Experts may be telling teenagers not to “sext,” but Teen Vogue’s dating columnist is encouraging the practice and even offering advice on how to do it.
Nona Willis Aronowitz writes a regular column for Teen Vogue about sex, dating and relationships. When a reader asked Aronowitz for advice on texting – the reader was worried the pictures may “get into the wrong hands” – Aronowitz responded with a step-by-step guide on how to ease into it.
Aronowitz urged readers to begin by showing the nude pictures to the partner in person. That way, she wrote, “you’re still in control.” The second step, she wrote, would be to sext “with words rather than photos.” By using words, “the risk of public humiliation is much lower.”
The final step, she wrote, would be to send the nude picture digitally. It’s often called “sexting,” although texting isn’t always involved.
“So why am I not taking a hard line and insisting you never send nudes? Because there’s something supremely messed up about a naked pic having the potential to shame, humiliate, and destroy someone’s life, especially because nearly everyone does it,” Aronowitz wrote. “... Every time we exchange a nude with care and respect, if that's what we want to do, the stigma diminishes just a little more, so that one glorious day it’ll no longer work to blackmail someone with sexual images. Happy sexting!”
Aronowitz acknowledged the “public embarrassment you worry about could become a reality” but said readers “should neutralize the power of those who hurt people simply because they participated in a completely usual sexual activity.”
She insisted “nearly everyone does it.”
Anti-bullying advocate Allyson Pereira encourages teens and other people never to sext.
“When you sext, you are handing the recipient to your entire future,” Pereira wrote in a column at RachelSimmons.com. “Pictures can never be erased, and although you may think he will never hurt you, you have to think about the worst-case scenario: the picture getting out. Can you deal with the picture being sent to your parents? Your teachers? Your friends? A naked picture can affect your chances with future colleges and careers. It can even cost you a fine, jail time, and the possibility of having to register as a sex offender.”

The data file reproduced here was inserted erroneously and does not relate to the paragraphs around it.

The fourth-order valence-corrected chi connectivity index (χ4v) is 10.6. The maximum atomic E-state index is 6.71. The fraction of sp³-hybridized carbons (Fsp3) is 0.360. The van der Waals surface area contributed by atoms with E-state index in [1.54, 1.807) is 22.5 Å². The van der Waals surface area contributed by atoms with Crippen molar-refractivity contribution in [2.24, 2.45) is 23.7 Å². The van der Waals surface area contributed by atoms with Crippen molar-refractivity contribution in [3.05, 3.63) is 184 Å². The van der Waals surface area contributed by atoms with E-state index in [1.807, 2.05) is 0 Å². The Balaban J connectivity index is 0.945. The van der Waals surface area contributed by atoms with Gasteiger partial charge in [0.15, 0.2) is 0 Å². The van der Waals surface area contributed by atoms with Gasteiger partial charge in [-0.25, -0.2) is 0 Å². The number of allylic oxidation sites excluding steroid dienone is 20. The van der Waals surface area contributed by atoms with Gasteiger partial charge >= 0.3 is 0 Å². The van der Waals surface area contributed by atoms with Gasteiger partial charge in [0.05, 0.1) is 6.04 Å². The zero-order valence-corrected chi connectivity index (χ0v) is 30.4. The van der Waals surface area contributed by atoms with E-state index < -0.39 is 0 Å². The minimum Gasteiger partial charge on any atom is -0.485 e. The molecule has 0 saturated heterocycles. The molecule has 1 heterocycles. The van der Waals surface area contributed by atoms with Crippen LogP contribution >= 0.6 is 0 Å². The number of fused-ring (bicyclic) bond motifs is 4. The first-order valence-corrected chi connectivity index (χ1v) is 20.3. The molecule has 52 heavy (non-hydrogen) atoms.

Pereira knows from experience the negative repercussions of sexting. She sent a nude picture as a teenager to an ex-boyfriend who supposedly wanted to get back together.
“When my ex received my picture, he never got in contact with me again,” she wrote. “We didn’t get back together, and he forwarded it to everyone in his contact list. It took one day for the photo to spread around my school, and the surrounding four high schools, three middle schools, and four elementary schools. My reputation was immediately shattered and I became the target of bullying and harassment.
“Even if you trust him one hundred percent, someone can always get his phone and forward the picture,” Pereira wrote. “… Quite frankly, if he won’t take ‘no’ for an answer, then he doesn’t love you, and he isn’t worth your time.”
Michael Foust is a freelance writer. Visit his blog, MichaelFoust.com.
Photo courtesy: Pixabay
Michael Foust has covered the intersection of faith and news for 20 years. His stories have appeared in Baptist Press, Christianity Today, The Christian Post, The Leaf-Chronicle, the Toronto Star and the Knoxville News-Sentinel.